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B.C. man discovers new fungi to combat vineyard disease

Jinx Pollard-Flamand of Summerland says the two species are expected to be a highly useful tool for commercial grape growers, with a 70 to 100 per cent clinical effectiveness in eliminating the disease. Alaska Highway News

Talk about a fun guy — Dawson Creek-born Jinx Pollard-Flamand has discovered two species of fungi in his master’s thesis, which are proving to be highly effective against grapevine trunk disease, a major threat to orchards and wine producers across the province.

Pollard-Flamand says he’s excited to share his team’s research, which has been published in the one and only Journal of Fungi, with the discovery being significant for agricultural science.

“There’s no cure for this disease, once you get it, it’s just a matter of trying to manage it. And in Canada, there are no products to prevent infections, there are no chemical pesticides that you can use, no bio-control products that are registered for grapevine trunk disease,” he said.

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“Our plan was essentially to look at the literature for what’s been done around the world, and see what we can do here.”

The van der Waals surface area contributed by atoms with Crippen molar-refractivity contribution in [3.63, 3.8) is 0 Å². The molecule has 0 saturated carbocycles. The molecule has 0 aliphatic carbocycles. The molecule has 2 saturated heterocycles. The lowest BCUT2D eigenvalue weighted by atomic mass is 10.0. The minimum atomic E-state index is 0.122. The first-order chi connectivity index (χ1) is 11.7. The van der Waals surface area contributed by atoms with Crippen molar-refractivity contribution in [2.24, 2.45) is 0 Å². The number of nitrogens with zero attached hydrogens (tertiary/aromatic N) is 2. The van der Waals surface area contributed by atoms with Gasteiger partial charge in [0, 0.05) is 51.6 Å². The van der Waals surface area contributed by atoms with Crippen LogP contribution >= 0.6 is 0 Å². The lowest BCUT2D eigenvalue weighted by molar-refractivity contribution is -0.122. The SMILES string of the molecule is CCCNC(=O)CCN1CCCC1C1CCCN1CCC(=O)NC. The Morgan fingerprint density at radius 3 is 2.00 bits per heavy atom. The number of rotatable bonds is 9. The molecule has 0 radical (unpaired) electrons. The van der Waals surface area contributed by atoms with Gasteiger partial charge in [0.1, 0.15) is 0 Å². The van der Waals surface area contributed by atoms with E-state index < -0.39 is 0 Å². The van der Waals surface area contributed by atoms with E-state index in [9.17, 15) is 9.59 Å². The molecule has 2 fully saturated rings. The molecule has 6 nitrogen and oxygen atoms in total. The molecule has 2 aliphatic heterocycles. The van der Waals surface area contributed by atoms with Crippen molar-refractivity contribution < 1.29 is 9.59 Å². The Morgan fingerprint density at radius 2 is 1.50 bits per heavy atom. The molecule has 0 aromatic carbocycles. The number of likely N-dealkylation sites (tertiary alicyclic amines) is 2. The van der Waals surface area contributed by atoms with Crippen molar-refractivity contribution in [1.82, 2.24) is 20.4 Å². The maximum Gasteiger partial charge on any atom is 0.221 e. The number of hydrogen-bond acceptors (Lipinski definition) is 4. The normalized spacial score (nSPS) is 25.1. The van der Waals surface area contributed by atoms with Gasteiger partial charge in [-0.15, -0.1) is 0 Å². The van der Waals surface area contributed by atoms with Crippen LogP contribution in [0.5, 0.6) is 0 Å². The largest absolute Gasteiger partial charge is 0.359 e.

Pollard-Flamand said the new discovery could potentially save millions of dollars for the wine industry, mitigating the typical death sentence of infected vineyards.
Growers previously resorted to spraying with a specialized type of arsenic as treatment, he said, far from ideal for grapes to be consumed by people.

Named Trichoderma Canadense and Trichoderma Viticola, he said the two species are expected to be a highly useful tool for commercial grape growers, with a 70 to 100 per cent clinical effectiveness in eliminating the disease.

“Greater than 80 per cent of grapes that are grown in B.C., are grown just in the Okanagan valley, so it’s a great place to study it,” said Pollard-Flamand, who lives and works in Summerland.

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Growing up in Dawson Creek, Pollard-Flamand says his interest in biology started at a young age, which led him to pursue a bachelor’s degree in biochemistry and molecular biology at UBC Okanagan, where he also completed his master’s degree only two years ago.

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“I’ve been doing science and school pretty much my entire life,” he said. “I was interested because you learn all of this stuff that sounds like it should be sci-fi, but it’s actually real, and I wanted to get into a molecular lab.”

It’s an endeavour which has paid off in spades, said Pollard-Flamand, who’s worked as a researcher with Agri-Food Canada for over five years, sequencing the DNA of plants and fungi.

“I’ve been able to do stuff like DNA extractions and do preliminary chain reactions, I got to sequence DNA, which I thought was in books only, but I got to do it,” he said.

Pollard-Flamand says he also got the opportunity to speak at a conference on grapevine trunk disease earlier this year, and was excited to share the news with fellow scientists, some even coming from California, another area well known for its wine production.

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